Be ready for the future of work by winning the talent war
It has become far more common for employees to expect and demand more from their employers, including a greater understanding of their needs, simpler work processes, a more enjoyable work environment, and more opportunities for professional growth.
To provide HR leaders in South-East Asia with the insights and strategies they need to win the war for talent and engage and retain their most talented employees, HRM Asia, in partnership with Accenture and Oracle, organised the Win the War on Talent: New Strategies to Be Business-ready For Future Work webinar.
Moderating a panel discussion at the webinar, Nesan Govender, Managing Director, South-East Asia and Consulting, Accenture, highlighted that the employment market is in a state of change with plenty of competition and tension over talent challenges. And as the digitisation of work continues, organisations need their workforce to acquire new skills that exceed what is currently available in the workforce.
Many of these changes revolve around digitalisation, he noted, but organisations are also moving up the value chain to think about how to monetise data and generate more revenue. Additionally, some organisations are realising that they are part of a broader ecosystem, where industries are interconnected, which all have significant implications on their talent agenda.
He explained, “Employee experience is at the core of everything. When we think about employee experience, it’s really about the design and delivery of a personalised work environment that inspires people to perform at their very best. It amplifies the whole human potential and helps organisations to flourish. Physical, digital, and human elements all come together to create the total experience.”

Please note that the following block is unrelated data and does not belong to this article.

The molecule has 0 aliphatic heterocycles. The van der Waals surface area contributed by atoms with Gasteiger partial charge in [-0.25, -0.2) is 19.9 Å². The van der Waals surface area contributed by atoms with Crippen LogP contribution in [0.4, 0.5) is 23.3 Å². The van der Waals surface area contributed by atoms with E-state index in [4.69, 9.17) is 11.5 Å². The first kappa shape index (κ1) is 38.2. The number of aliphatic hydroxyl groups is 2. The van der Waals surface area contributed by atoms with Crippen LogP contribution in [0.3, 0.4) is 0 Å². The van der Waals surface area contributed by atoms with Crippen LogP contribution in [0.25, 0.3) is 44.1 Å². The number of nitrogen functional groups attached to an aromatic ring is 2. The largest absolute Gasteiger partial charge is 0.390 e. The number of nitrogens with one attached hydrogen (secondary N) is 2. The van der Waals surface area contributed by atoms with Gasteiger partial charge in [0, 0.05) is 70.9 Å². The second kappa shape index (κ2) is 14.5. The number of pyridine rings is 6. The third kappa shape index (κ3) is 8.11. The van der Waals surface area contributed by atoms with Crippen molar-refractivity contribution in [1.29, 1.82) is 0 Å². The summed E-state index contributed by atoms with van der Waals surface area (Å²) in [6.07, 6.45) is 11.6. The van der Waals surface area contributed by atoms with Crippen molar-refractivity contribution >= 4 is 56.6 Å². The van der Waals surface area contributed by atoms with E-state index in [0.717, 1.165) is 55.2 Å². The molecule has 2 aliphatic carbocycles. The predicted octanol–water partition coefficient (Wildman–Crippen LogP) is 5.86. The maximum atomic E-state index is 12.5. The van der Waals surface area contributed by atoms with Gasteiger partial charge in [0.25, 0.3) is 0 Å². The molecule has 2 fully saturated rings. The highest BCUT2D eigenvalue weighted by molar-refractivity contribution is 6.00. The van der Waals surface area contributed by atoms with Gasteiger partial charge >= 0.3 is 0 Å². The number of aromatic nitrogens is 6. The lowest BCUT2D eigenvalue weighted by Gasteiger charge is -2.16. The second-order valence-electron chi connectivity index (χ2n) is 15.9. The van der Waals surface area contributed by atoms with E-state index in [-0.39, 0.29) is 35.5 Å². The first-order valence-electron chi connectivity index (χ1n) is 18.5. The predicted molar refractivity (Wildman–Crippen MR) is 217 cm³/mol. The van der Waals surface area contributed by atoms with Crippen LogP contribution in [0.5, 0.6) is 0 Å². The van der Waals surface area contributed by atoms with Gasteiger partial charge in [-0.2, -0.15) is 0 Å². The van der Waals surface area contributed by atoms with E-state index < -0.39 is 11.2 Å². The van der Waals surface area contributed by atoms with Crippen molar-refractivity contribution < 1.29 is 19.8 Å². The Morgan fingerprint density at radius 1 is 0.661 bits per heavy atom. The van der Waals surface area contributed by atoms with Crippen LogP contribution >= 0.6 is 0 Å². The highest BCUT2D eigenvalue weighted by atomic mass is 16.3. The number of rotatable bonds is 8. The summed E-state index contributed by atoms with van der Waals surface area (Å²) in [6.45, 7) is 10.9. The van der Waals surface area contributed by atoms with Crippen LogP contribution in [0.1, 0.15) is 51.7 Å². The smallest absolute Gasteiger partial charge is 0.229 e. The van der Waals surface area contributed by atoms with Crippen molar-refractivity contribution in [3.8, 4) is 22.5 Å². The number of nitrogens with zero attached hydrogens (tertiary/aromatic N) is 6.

Joining Govender during the panel discussion was Monir Azzouzi, CPXO and Board Director of GOTOKO; Krystie Bryant, Director, Corporate Services, Central Coast Council; and Rowan Tonkin, Senior Director, HR Transformation, Oracle.
In terms of creating personalised employee experiences, one of the main challenges facing organisations is how to create a tangible engagement experience, said Tonkin.
He explained, “There can be a theoretical, a strategic or imperative aspect to this in an organisation. It manifests itself in the way people feel and experience when they come to work. The biggest concern is how to relieve some of the frustration employees have at work because they may encounter systems, technologies, managers, and cultural cues that take away their enjoyment from work.”
Azzouzi added that managing the people experience requires managers to be involved, and IT plays a big role in personalisation. He elaborated, “We create journeys for every single moment and process by putting these three departments together at GOTOKO. When we talk about people’s experience, it’s about supporting them in their journey and making sure we cover all aspects of what they need.”
He shared that GOTOKO conducts surveys with employees to measure specific areas of the company’s performance, how they feel about the company, and how the company can improve the people experience to achieve better results. “Some aspects can be measured financially, but there are others that cannot. Hence, measure what is improving and provide feedback to the leaders, because the leaders care about their people,” he suggested.
In addition to creating a positive employee experience, Govender stressed that a greater focus on skills development is similarly needed. “About 10 years ago, the half-life of skills used to be around eight years. Now we’re finding the half-life of skills is between two and three years,” he explained while also citing the third edition of the World Economic Forum’s Future of Jobs Report, which stated that 50% of all employees will need reskilling by 2025.
To foster a culture of learning to bridge skills gap in the workplace, Bryant shared that her agency seeks out candidates who are interested in diversifying their careers. She said, “It’s a combination of bringing in the right people that have that level of agility but equally creating the pathways for them to tackle the things that are meaningful for them.
“The key to success is getting the right people in the door. There is a hunger for individuals with greater responsibility to pursue their interests, but our role is to create those pathways, create those tools and information, so that they can do so effectively.”
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